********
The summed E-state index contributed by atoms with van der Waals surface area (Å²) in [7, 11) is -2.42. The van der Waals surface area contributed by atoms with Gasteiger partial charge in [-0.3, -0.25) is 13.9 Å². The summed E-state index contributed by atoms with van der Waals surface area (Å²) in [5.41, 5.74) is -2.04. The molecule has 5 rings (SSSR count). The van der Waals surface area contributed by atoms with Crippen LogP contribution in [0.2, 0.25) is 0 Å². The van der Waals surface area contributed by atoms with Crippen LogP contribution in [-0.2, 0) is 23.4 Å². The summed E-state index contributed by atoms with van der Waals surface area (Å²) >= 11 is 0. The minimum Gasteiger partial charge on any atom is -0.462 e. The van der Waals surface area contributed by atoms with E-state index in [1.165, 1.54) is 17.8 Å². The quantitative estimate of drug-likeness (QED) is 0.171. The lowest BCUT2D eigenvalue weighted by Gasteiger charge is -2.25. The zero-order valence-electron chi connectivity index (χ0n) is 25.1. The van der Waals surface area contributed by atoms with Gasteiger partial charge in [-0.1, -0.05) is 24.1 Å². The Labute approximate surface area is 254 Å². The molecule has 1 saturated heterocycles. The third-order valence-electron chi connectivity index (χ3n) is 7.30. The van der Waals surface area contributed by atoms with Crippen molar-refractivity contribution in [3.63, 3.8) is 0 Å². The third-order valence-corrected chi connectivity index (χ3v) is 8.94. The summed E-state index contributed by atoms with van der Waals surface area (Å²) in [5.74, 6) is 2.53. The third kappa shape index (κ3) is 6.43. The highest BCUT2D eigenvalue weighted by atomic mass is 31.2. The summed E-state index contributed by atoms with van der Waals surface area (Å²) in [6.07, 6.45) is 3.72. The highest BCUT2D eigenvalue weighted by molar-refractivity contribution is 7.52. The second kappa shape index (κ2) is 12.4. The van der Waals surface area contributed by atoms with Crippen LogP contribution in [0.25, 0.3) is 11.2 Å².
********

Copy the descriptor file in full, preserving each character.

The summed E-state index contributed by atoms with van der Waals surface area (Å²) in [7, 11) is -2.42. The van der Waals surface area contributed by atoms with Gasteiger partial charge in [-0.3, -0.25) is 13.9 Å². The summed E-state index contributed by atoms with van der Waals surface area (Å²) in [5.41, 5.74) is -2.04. The molecule has 5 rings (SSSR count). The van der Waals surface area contributed by atoms with Crippen LogP contribution in [0.2, 0.25) is 0 Å². The van der Waals surface area contributed by atoms with Crippen LogP contribution in [-0.2, 0) is 23.4 Å². The summed E-state index contributed by atoms with van der Waals surface area (Å²) >= 11 is 0. The minimum Gasteiger partial charge on any atom is -0.462 e. The van der Waals surface area contributed by atoms with E-state index in [1.165, 1.54) is 17.8 Å². The quantitative estimate of drug-likeness (QED) is 0.171. The lowest BCUT2D eigenvalue weighted by Gasteiger charge is -2.25. The zero-order valence-electron chi connectivity index (χ0n) is 25.1. The van der Waals surface area contributed by atoms with Gasteiger partial charge in [-0.1, -0.05) is 24.1 Å². The Labute approximate surface area is 254 Å². The molecule has 1 saturated heterocycles. The third-order valence-electron chi connectivity index (χ3n) is 7.30. The van der Waals surface area contributed by atoms with Crippen molar-refractivity contribution in [3.63, 3.8) is 0 Å². The third-order valence-corrected chi connectivity index (χ3v) is 8.94. The summed E-state index contributed by atoms with van der Waals surface area (Å²) in [5.74, 6) is 2.53. The third kappa shape index (κ3) is 6.43. The highest BCUT2D eigenvalue weighted by atomic mass is 31.2. The summed E-state index contributed by atoms with van der Waals surface area (Å²) in [6.07, 6.45) is 3.72. The highest BCUT2D eigenvalue weighted by molar-refractivity contribution is 7.52. The second kappa shape index (κ2) is 12.4. The van der Waals surface area contributed by atoms with Crippen LogP contribution in [0.25, 0.3) is 11.2 Å².